views from the gods

saints and sinners of the stage and screen

A Man Who Lost His Mind
White Bear Theatre
13th April 2014


Matthew Crowley as Adam

Photography supplied by 11:11 Productions

There's something reassuringly old-school about Matthew Crowley's form of storytelling. It's simplistic and traditional, the writer spending more time crafting the idea than the dialogue which carries it. It's therefore fitting that his play A Man Who Lost His Mind has transferred from The White Rabbit to The White Bear, from one fairytale-sounding venue to another.

In the first ten minutes, one character delivers the advice, "If something isn't working for you, try something new" and it's pleasing that not only is this heeded by Crowley's character, but by the playwright himself. A second run is a chance to rework the parts which didn't land as well as they should have done, particularly when the run is as short as this, and Crowley has tried to address previous weaknesses.

The title remains self-explanatory; Crowley plays Adam, a man who wakes up in bed with no understanding of how he came to be there. It quickly becomes apparent that Adam has some kind of amnesia, and can only unravel his story with the help of five mysterious strangers, The Commuter (Martin Foreman), the Lady in Red (Abi Unwin-Smith), a Soldier (Raphael Morris), Gandhi (Paul Hughes) and a Mother (Charlotte Gascoyne).

Half of the cast in this production are returners. Unwin-Smith delivered an excellent performance last time, her character confident, sultry and full of intrigue, and she doesn't disappoint when revisiting the role. Crowley's revisions allow him to display some more emotional depth, Adam finally showing another aspect of his personality. As for Morris, his performance remains competent overall, but he still needs to work on his accent.

But what of the new additions? Well, it's a surprise to see Foreman on stage rather than behind it, but it's a welcome cameo. His portrayal of The Commuter is subtly different, Foreman imbuing his portrayal with more pomp, and bringing out the humour that bit more. He is suitably mysterious, baffling and comic, helping to establish the framework for the story to follow. Gascoyne is a convincing Mother, but once again, it's the encounter with Gandhi which is the least satisfying. With the actor having changed, it suggests the fault is more in the narrative here.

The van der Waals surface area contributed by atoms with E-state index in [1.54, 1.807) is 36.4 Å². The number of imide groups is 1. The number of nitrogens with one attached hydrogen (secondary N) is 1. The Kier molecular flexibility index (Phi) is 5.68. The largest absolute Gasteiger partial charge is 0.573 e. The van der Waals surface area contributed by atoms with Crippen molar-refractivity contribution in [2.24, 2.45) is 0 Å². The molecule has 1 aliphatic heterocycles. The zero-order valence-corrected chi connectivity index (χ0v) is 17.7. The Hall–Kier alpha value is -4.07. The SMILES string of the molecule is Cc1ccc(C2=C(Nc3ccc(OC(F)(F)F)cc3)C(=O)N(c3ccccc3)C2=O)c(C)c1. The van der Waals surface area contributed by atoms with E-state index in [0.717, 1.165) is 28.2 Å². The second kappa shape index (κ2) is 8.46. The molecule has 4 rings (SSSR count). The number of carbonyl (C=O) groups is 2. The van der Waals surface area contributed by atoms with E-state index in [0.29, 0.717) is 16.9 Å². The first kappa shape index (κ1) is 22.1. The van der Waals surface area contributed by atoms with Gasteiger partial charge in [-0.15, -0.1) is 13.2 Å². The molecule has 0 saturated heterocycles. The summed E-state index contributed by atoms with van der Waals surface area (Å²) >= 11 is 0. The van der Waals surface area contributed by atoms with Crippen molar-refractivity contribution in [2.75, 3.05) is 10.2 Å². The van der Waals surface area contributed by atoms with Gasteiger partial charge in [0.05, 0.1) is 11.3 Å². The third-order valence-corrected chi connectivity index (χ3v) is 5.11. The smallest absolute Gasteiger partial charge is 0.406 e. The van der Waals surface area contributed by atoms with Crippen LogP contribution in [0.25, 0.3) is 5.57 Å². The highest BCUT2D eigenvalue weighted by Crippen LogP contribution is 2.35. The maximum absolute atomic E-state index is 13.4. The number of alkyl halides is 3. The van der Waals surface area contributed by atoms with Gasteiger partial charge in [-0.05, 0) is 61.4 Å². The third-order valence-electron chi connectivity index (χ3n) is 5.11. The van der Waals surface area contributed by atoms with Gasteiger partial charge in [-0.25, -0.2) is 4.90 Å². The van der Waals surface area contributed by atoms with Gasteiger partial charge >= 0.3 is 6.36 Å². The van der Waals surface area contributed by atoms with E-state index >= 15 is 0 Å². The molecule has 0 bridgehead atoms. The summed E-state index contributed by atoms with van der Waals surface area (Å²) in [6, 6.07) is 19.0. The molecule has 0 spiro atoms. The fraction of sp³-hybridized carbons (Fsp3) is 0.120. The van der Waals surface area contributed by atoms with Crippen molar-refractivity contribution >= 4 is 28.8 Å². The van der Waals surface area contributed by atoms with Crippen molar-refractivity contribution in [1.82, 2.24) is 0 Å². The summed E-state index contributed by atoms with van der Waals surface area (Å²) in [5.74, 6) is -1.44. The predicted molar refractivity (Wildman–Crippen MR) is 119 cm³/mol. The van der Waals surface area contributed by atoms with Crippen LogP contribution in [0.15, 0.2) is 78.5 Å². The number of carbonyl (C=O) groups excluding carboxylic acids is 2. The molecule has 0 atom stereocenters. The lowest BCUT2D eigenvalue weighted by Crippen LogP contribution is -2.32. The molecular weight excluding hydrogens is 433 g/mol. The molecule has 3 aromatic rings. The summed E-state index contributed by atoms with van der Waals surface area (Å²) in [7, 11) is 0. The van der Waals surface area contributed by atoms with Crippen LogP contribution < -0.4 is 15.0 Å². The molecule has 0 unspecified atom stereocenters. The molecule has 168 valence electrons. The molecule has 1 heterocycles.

A Man Who Lost His Mind holds up quite well to a second viewing. It's a cleverly constructed puzzle, the script and set littered with clues if you know where to look - and of course, the second time you do. The set design was one of the cleverer elements to the play's last run, and director Kellie Walters recreates it as much as possible here, adapting the design to a larger venue. Given The White Bear is a black box theatre, here every touch from Walter is deliberate - the paintings by Rene Magritte and Salvador Dali some of the more obvious hints, but there's plenty more to take in. Walters has spent a great deal of time on the detail, look and you will be rewarded.

Adam complains of "running out of time" and with the play still only around the 45-minute mark, I also felt like I wanted more time. I'm not sure if it's the change to the cast or the few tweaks to the script, but I enjoyed this version much more and with only one performance left - I meant what I said about the run being short - there's a limited opportunity to delve into Adam's world.

The Man Who Lost His Mind opened on 13th April and runs until 14th April 2014 at the White Bear Theatre.

Nearest tube station: Kennington (Northern)

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